December 5, 1870


Curiouser by the minute.

I’d no sooner closed the door behind me than I heard the sound of sled runners on the hardpacked snow.

From the right came a woman, bedecked in furs and thick cloth, dragging a sled piled high with firewood. When she came abreast of me, the woman stopped. She peered at me with dark, questioning eyes, and then, in a low voice, she said, “You wear the watchman’s coat, but you are not he.”

“I’m a stranger, making my way toward town,” I replied.

She lowered her scarf and revealed a bleeding mouth that took up the entirety of her lower jaw. “You are an abomination.”

She dropped the sled’s lead and held her arms out.

The firewood sprang up from the sled and encased her, pushing her up until she stood at least ten feet tall and was armored. In her hands, she clutched long branches as thick as my wrist.

I dove to the right as the branches slashed down, smashing into the place I’d been but a moment before. The glint of steel caught my eye, and as I rolled back to my feet, I snatched a hatchet up from the sled.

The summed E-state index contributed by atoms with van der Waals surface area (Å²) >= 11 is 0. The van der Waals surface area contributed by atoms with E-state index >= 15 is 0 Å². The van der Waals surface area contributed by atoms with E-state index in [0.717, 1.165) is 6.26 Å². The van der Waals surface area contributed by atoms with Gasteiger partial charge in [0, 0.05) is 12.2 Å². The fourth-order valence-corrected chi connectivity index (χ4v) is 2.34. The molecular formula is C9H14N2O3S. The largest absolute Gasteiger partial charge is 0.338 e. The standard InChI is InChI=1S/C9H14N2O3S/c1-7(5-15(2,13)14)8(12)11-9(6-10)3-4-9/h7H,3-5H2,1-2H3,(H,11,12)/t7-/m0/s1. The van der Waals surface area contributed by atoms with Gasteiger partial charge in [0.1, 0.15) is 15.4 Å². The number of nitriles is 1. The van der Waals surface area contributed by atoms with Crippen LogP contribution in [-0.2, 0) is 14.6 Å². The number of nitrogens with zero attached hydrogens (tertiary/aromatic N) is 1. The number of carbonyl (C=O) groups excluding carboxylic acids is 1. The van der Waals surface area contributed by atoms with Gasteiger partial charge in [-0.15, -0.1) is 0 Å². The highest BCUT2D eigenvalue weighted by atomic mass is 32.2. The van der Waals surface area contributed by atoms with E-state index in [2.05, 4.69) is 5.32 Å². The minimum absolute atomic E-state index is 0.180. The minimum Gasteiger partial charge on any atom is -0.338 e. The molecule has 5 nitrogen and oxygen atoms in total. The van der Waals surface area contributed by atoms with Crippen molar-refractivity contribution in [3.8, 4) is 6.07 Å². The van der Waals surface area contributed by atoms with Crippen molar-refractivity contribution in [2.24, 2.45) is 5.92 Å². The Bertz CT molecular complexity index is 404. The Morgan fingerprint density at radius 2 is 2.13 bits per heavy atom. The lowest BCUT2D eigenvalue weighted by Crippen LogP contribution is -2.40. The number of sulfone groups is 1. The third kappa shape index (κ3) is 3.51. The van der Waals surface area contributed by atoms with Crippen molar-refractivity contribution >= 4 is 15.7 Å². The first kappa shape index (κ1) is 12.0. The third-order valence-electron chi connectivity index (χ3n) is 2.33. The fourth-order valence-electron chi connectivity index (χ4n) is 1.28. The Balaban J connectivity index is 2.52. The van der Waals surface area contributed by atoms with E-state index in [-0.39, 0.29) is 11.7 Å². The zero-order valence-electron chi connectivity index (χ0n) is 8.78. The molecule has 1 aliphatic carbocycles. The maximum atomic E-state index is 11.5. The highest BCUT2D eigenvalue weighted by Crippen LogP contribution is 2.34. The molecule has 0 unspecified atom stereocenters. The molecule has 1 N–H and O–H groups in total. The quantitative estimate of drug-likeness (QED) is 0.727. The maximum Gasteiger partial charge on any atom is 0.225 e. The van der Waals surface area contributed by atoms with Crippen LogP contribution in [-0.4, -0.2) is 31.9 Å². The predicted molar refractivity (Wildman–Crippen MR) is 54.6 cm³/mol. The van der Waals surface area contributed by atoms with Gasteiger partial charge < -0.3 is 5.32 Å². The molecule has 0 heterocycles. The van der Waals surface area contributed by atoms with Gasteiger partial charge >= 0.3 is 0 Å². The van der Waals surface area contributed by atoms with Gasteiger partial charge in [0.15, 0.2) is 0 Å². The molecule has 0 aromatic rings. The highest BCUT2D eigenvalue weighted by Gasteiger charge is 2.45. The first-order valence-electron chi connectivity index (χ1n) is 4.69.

She caught me with a backswing, the glancing blow from the branch snapping my femur like a twig.

Pain, intense and nauseating, flooded my senses, and I fought it back as I caught the next blow with my free hand.

The woman let out an undulating victory cry as she sought to stove in my head, but her cry of victory transformed into a shriek of pain as I drove the hatchet into her knee.

She crumpled to the ground, blood spouting from the wound as I delivered two more quick strikes, severing the leg at the knee.

As my femur knit itself back together, I drove the hatchet into the woman’s open mouth, cleaving her head in two. The top bounced on the snow, struck the sled and tumbled away, coming to a rest against a base of a small tree.

I sat for a few minutes in the snow, waiting for my leg to finish healing. I looked from the body to the sled, from the sled to the blood-slick hatchet in my hand. Getting to my feet, I picked up the tether for the sled.

The hatchet had already proved useful.

I had no doubt the sled would as well.

#paranormal #christmas

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Nicholas Efstathiou

Husband, father, and writer.

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